Friday, December 2, 2011

Proving Myself

Running long distances. Running faster. Running every day.

Lately, I've been putting together some things that I've not done before. I had six runs of 10 or more miles in November, for instance. And of course I closed out the month with a 53-day run streak intact.

Fueling some (a lot?) of this is a need to prove myself.

Now, bear with me a bit as I try to explain that: if I ran, say, six miles on Tuesday, it doesn't mean much if I don't follow it up with another similar or better run on Wednesday or Thursday. If I run eight miles at a 9:20 pace, it don't mean much if I can't run 5-6 miles at a faster pace. If I've got weeks of 45, 47, 50 in succession, it ain't gonna matter if I throw in a 20-mile week.

I'm a strong runner.

Prove it.

Okay there, see, only strong runners do that.

Okay good, prove it again.

It's not necessarily a vicious cycle, but maybe it is and I just don't see it that way. Maybe that's why I'm here exploring this on the blog.

Now, this whole attitude goes against my prevailing approach to running - as long as I'm running and doing what I need to do to make sure that I can get out there and run, it's all good. Yeah, this whole prove-myself thing is pretty much contrary to all of that. It's not to say that my mentality has done a 180 but I do have this sense of need when it comes to proving myself.

But... who do I have to prove myself to? My fellow runners? The ever-present and ever-anonymous "haters" out there? Who needs proof?

Honestly, I think I do.

I've done some good things in a relative short amount of time. I've run four marathons and six half marathons, as well as 10Ks, 5Ks, a 15K, a relay race, some mud runs... all since June 2008. I'm a pace leader now, a San Francisco Marathon Ambassador and am training for my fifth marathon.

Maybe the fact that all of that seems a bit... I dunno... pretty cool must mean that it wasn't that difficult. Here I go again... if I can do it, then how tough is it? Right? Talk about a vicious cycle, there's one...

I'm not sure if that's it, though. I know a marathon is tough, super tough. It's not for the faint of heart, that's for sure. But still, I can't just be content with keeping marathons in my past. I do want to challenge myself and keep running 26.2s while my body still can.

Maybe my experiences as a pace leader have really gotten me into this feeling. A typical long run goes like this: I start out in front of a group of anywhere from 15-20 runners. I lead em out to the first stop light along our route, about the .6 mile mark, and when we cross the street a pack starts to get ahead of me. Now, my job as pace leader is to hold a certain pace, and I try to keep it around 9:30-9:45, give or take. So this pack typically runs at a 9:15-9:30 pace. They get out ahead. They keep going. Pretty soon, I'm around 3-4 runners, and my co-pace leader is further behind with some stragglers.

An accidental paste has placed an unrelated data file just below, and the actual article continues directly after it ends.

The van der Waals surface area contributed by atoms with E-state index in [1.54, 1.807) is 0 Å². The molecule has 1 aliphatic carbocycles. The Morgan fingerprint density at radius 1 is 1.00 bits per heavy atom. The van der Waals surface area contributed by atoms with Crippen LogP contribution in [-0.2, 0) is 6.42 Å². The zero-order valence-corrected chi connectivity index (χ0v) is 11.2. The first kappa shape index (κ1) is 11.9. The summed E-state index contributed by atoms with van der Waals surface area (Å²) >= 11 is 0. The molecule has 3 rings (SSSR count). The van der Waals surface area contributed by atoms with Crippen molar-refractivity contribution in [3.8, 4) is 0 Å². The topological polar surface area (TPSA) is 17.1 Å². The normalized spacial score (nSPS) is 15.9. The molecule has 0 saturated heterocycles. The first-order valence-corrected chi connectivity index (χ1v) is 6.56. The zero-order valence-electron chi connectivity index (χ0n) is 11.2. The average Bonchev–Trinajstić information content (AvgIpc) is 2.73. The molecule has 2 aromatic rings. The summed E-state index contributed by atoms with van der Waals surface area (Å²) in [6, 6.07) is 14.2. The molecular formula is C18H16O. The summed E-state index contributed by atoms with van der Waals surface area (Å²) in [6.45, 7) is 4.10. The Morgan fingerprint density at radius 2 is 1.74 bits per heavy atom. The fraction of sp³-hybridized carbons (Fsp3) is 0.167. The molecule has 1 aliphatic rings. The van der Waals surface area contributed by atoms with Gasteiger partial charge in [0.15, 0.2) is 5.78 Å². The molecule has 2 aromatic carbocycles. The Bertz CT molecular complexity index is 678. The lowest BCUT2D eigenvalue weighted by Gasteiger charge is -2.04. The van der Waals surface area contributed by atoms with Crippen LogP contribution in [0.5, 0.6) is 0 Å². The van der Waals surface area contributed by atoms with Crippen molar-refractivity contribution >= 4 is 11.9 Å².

Last week, I wound up running with one other runner. After the 5-mile mark of our 10-mile run, it was just me and another guy. I "paced" one other runner.

I think that's it. In many ways I feel completely disrespected. I know... well, at least I think I know... that the other runners aren't doing it intentionally. Runners like to run at their own pace, and that's fine, right? And if that pace is a little faster than the pace I'm holding, that's fine, right?

I don't know, I suppose. Maybe I'm reading way too much into this, but I think that's where this mentality comes from.

I do feel bummed out about how Sundays typically work out. I would love to have a group of 10 runners behind me at Mile 8, but usually by then I'm around 3-4 others at most. I haven't done any races since June save for the one on our training schedule. And I don't plan on running anything until the LA Marathon (with Surf City half a possible exception). I've set aside my year basically for this, to be a pace leader, to be a strong pace leader, to be a rock, to be able to guide runners through 5, 10, 15, 20 miles at around a 10-minute pace. I've given up a lot of myself and it seems lately that I've been asking myself if it's been worth it.

I ran a combined 400 miles in October and November, all to stay on top of this pace leader responsibility, and for what? For everyone to take off and ignore me?

I hope things change soon. We're set to run 14 miles on Dec. 11 and 15 miles on Dec. 18. We have 18 miles on the schedule for Jan. 8 and Jan. 22. I know for an absolute fact that I can handle those distances but I also know that some of the frontrunners can't. I'm going to be there for them and anyone else who wants to run with the 10s on those days and any days, that commitment on my end is not going to waver.

I take pride in having the ample leg and mental strength to get through such distances.

And I suppose I'll just have to keep proving that over and over again.

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